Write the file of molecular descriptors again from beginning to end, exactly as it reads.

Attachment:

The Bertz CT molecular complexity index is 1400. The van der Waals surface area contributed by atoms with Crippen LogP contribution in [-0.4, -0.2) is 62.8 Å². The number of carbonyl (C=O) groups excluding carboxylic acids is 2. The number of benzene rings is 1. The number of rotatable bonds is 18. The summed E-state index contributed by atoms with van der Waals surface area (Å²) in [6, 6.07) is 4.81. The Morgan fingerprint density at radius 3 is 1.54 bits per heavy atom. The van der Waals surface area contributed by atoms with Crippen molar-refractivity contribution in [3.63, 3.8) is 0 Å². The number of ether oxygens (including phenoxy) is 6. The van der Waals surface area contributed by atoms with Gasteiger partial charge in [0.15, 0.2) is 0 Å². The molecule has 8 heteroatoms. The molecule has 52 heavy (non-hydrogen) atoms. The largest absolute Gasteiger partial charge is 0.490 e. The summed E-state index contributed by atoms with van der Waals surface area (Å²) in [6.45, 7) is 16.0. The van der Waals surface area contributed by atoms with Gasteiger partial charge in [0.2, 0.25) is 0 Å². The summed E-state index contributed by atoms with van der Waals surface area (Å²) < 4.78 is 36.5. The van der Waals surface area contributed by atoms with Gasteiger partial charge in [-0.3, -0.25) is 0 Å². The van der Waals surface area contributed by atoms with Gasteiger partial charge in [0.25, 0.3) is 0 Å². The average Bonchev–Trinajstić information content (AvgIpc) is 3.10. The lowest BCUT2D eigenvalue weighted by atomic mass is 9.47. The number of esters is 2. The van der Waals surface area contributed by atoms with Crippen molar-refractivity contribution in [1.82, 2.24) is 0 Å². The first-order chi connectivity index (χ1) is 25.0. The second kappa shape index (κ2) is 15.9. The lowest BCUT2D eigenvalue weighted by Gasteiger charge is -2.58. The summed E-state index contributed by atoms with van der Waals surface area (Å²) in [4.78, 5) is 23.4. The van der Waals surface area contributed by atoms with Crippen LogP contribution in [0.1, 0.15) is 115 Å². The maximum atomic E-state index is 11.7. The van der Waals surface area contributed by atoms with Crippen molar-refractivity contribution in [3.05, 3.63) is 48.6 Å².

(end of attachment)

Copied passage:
The Bertz CT molecular complexity index is 1400. The van der Waals surface area contributed by atoms with Crippen LogP contribution in [-0.4, -0.2) is 62.8 Å². The number of carbonyl (C=O) groups excluding carboxylic acids is 2. The number of benzene rings is 1. The number of rotatable bonds is 18. The summed E-state index contributed by atoms with van der Waals surface area (Å²) in [6, 6.07) is 4.81. The Morgan fingerprint density at radius 3 is 1.54 bits per heavy atom. The van der Waals surface area contributed by atoms with Crippen molar-refractivity contribution in [3.63, 3.8) is 0 Å². The number of ether oxygens (including phenoxy) is 6. The van der Waals surface area contributed by atoms with Gasteiger partial charge in [0.15, 0.2) is 0 Å². The molecule has 8 heteroatoms. The molecule has 52 heavy (non-hydrogen) atoms. The largest absolute Gasteiger partial charge is 0.490 e. The summed E-state index contributed by atoms with van der Waals surface area (Å²) in [6.45, 7) is 16.0. The van der Waals surface area contributed by atoms with Gasteiger partial charge in [0.2, 0.25) is 0 Å². The summed E-state index contributed by atoms with van der Waals surface area (Å²) < 4.78 is 36.5. The van der Waals surface area contributed by atoms with Gasteiger partial charge in [-0.3, -0.25) is 0 Å². The van der Waals surface area contributed by atoms with Gasteiger partial charge in [0.25, 0.3) is 0 Å². The average Bonchev–Trinajstić information content (AvgIpc) is 3.10. The lowest BCUT2D eigenvalue weighted by atomic mass is 9.47. The number of esters is 2. The van der Waals surface area contributed by atoms with Crippen molar-refractivity contribution in [1.82, 2.24) is 0 Å². The first-order chi connectivity index (χ1) is 25.0. The second kappa shape index (κ2) is 15.9. The lowest BCUT2D eigenvalue weighted by Gasteiger charge is -2.58. The summed E-state index contributed by atoms with van der Waals surface area (Å²) in [4.78, 5) is 23.4. The van der Waals surface area contributed by atoms with Crippen LogP contribution in [0.1, 0.15) is 115 Å². The maximum atomic E-state index is 11.7. The van der Waals surface area contributed by atoms with Crippen molar-refractivity contribution in [3.05, 3.63) is 48.6 Å².